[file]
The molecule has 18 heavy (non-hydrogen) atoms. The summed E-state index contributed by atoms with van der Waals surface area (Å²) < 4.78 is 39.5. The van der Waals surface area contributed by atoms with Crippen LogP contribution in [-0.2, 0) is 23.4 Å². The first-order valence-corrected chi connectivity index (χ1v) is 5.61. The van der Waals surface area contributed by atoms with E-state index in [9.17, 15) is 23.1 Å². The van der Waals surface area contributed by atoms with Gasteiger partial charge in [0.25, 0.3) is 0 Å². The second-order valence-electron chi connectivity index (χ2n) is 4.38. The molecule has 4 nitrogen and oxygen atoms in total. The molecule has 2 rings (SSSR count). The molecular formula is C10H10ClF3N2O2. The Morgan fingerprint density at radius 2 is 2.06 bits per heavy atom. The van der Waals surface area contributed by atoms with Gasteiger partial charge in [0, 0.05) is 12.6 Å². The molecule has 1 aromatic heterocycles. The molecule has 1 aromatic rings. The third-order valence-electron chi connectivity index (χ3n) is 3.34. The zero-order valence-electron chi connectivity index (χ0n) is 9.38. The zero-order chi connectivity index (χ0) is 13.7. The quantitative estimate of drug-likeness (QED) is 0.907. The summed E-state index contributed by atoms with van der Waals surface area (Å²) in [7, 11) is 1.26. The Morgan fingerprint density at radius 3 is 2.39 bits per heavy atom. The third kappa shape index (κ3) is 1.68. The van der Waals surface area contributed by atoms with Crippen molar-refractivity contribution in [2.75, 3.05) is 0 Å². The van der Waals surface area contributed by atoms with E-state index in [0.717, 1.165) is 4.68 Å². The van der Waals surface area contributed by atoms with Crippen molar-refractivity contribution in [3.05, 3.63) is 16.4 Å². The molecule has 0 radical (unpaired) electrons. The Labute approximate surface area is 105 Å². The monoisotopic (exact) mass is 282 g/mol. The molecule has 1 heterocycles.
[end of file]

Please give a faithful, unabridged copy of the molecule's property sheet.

The molecule has 18 heavy (non-hydrogen) atoms. The summed E-state index contributed by atoms with van der Waals surface area (Å²) < 4.78 is 39.5. The van der Waals surface area contributed by atoms with Crippen LogP contribution in [-0.2, 0) is 23.4 Å². The first-order valence-corrected chi connectivity index (χ1v) is 5.61. The van der Waals surface area contributed by atoms with E-state index in [9.17, 15) is 23.1 Å². The van der Waals surface area contributed by atoms with Gasteiger partial charge in [0.25, 0.3) is 0 Å². The second-order valence-electron chi connectivity index (χ2n) is 4.38. The molecule has 4 nitrogen and oxygen atoms in total. The molecule has 2 rings (SSSR count). The molecular formula is C10H10ClF3N2O2. The Morgan fingerprint density at radius 2 is 2.06 bits per heavy atom. The van der Waals surface area contributed by atoms with Gasteiger partial charge in [0, 0.05) is 12.6 Å². The molecule has 1 aromatic heterocycles. The molecule has 1 aromatic rings. The third-order valence-electron chi connectivity index (χ3n) is 3.34. The zero-order valence-electron chi connectivity index (χ0n) is 9.38. The zero-order chi connectivity index (χ0) is 13.7. The quantitative estimate of drug-likeness (QED) is 0.907. The summed E-state index contributed by atoms with van der Waals surface area (Å²) in [7, 11) is 1.26. The Morgan fingerprint density at radius 3 is 2.39 bits per heavy atom. The third kappa shape index (κ3) is 1.68. The van der Waals surface area contributed by atoms with Crippen molar-refractivity contribution in [2.75, 3.05) is 0 Å². The van der Waals surface area contributed by atoms with E-state index in [0.717, 1.165) is 4.68 Å². The van der Waals surface area contributed by atoms with Crippen molar-refractivity contribution in [3.05, 3.63) is 16.4 Å². The molecule has 0 radical (unpaired) electrons. The Labute approximate surface area is 105 Å². The monoisotopic (exact) mass is 282 g/mol. The molecule has 1 heterocycles.